SINGAPORE (BLOOMBERG, REUTERS) - Asian stocks tumbled with US index futures, oil and emerging currencies as a gauge of Chinese manufacturing plunged to the lowest since 2009, underscoring the weakness in global demand. Safe-haven gold and the yen extended gains.
Benchmark gauges in Hong Kong, Taiwan and Indonesia headed for bear markets, dragging down the MSCI Asia Pacific Index by 2.4 per cent at 2:34 pm in Tokyo. Standard & Poor's 500 Index futures dropped 0.5 per cent after the gauge fell the most in 18 months. Gold is set for its biggest weekly advance since January as the selloff in emerging markets spreads. US oil headed for an eighth straight weekly slide, its longest streak since 1986.
"We've been expecting a correction and it looks like we're getting one," said Mark Lister, head of private wealth research at Craigs Investment Partners Ltd. in Wellington, which manages about US$7.2 billion. "The S&P had held up, now it's back in negative territory. The whole world's looking a little bit sad. China still looks really worrying on a number of fronts."
The mood in markets, already soured by overnight weakness on Wall Street, darkened further on riday (Aug 21) after a grim reading of China's factory activity.
The Caixin/Markit manufacturing index showed activity in China's factory sector shrank at its fastest pace in almost 6 1/2 years in August as domestic and export demand dwindled. That, coming on the heels of weaker-than-expected data in July, stoked fears of a slowdown in the world's second-biggest economy.
China's decision to devalue its currency amid slowing growth and the prospect of higher US interest rates had already spurred a wave of selling across emerging markets and commodities.
The MSCI Asia Pacific Index is heading for its biggest weekly loss since 2011. The MSCI All-Country World Index has lost 3.1 per cent this week.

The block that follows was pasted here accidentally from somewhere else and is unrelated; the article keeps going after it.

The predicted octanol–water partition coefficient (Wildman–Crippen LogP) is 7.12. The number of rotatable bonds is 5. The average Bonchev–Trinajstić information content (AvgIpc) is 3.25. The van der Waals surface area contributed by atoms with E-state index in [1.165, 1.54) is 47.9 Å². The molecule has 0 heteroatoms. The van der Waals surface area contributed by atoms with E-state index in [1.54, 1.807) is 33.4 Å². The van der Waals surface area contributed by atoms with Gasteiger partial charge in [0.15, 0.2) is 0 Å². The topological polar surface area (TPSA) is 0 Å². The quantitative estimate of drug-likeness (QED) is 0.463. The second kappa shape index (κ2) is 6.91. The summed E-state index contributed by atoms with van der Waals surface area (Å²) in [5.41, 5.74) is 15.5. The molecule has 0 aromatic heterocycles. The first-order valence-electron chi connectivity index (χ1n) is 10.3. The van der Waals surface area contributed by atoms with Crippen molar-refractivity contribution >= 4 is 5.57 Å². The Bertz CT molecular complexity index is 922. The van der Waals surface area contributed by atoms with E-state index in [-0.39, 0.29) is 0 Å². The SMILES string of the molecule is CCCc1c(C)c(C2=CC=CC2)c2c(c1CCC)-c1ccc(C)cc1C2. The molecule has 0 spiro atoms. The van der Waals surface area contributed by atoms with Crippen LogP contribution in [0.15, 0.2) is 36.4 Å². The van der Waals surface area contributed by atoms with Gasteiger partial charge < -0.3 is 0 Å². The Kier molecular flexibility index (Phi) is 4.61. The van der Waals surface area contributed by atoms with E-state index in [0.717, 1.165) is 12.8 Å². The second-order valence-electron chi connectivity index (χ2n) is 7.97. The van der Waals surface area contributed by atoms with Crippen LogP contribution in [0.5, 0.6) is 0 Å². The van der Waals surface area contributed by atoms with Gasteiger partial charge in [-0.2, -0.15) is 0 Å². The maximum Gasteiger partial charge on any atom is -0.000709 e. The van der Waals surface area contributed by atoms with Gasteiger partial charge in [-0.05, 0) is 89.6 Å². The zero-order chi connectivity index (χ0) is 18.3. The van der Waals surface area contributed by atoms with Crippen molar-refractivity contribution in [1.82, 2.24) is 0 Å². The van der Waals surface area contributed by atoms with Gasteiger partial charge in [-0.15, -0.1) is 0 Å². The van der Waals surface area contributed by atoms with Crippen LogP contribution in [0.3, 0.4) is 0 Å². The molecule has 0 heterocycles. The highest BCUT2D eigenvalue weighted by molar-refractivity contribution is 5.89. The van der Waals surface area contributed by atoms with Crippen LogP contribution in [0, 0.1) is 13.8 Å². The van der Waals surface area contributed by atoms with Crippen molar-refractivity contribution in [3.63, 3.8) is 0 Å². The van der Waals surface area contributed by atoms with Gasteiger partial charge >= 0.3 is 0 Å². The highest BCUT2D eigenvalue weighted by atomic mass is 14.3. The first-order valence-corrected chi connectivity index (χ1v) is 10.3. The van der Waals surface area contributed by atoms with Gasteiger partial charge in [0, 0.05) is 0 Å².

Hong Kong's Hang Seng Index dropped 2.3 per cent, taking declines since an April high beyond 20 per cent. Taiwan's benchmark gauge dropped 2.7 per cent to finish in a bear market and the Jakarta Composite Index slid 2.1 per cent.
The Shanghai Composite Index slumped 3 per cent, taking the week's loss beyond 10 per cent. The gauge briefly erased all its gains since the government began efforts to prop up the market in July.
The Straits Times Index was trading down 59.57 points or 1.98 per cent at 2,950.21 at about 2pm.
About US$2.2 trillion was wiped from the value of global stocks in the first four days of the week. In the US, the S&P 500 slipped out of the 70-point trading range it has been stuck in since March, falling below 2,040 to as low as 2,035.73 on Thursday. It closed below its 200-day moving average for the first time since July 9.
The Federal Reserve will decide whether to raise interest rates for the first time since 2006 on Sept. 18. Bets on liftoff taking place next month have been wound back since the last meeting as oil slumped, China cut the value of its currency and the Fed's own minutes showed concern among policymakers about the pace of inflation.
The decision is "only four weeks away and the world's looking pretty vulnerable," said Stephen Halmarick, Sydney- based head of economic and market research at Colonial First State Investment Ltd., which oversees about $150 billion. "If they delay you might see some support coming through to US. markets because then the dollar probably comes down a bit from where it is now and some of those pressure points may be relieved, at least in the short term."
The bloodletting among emerging-market currencies shows no signs of abating, with a measure of 20 developing economy currencies set to extend its longest streak of weekly losses since 2000 after Vietnam and Kazakhstan devalued. The Korean won weakened 0.8 per cent Friday, its fifth drop in six days, while Malaysia's ringgit sank 1.3 per cent to a new 17-year low. China's yuan fell the most in more than a week.
Redemptions from emerging-market funds picked up in the week ended Aug. 19, EPFR Global said, citing preliminary data. Net outflows from bond funds climbed to the highest level since the first quarter of 2014 and those from equities at a one-month high. China bond funds had record redemptions and more than US$4 billion was pulled from Asia excluding Japan stock funds.
West Texas Intermediate crude fell 1.3 per cent to US$40.77 a barrel. Copper fell 0.9 per cent and is on its way to a seventh straight weekly loss. The Bloomberg Commodity Index slipped 0.3 per cent, taking the week's loss to 1.5 percent. The gauge has dropped 13 per cent since the end of June and on Wednesday closed at a 13-year low.
Gold for immediate delivery climbed 1.4 per cent to US$1,168.39 an ounce, the highest level since July 7, before trading at US$1,163.36 by 12:22 pm in Singapore, according to Bloomberg generic pricing. The metal has surged 4.3 per cent this week and is set for the biggest such gain since January.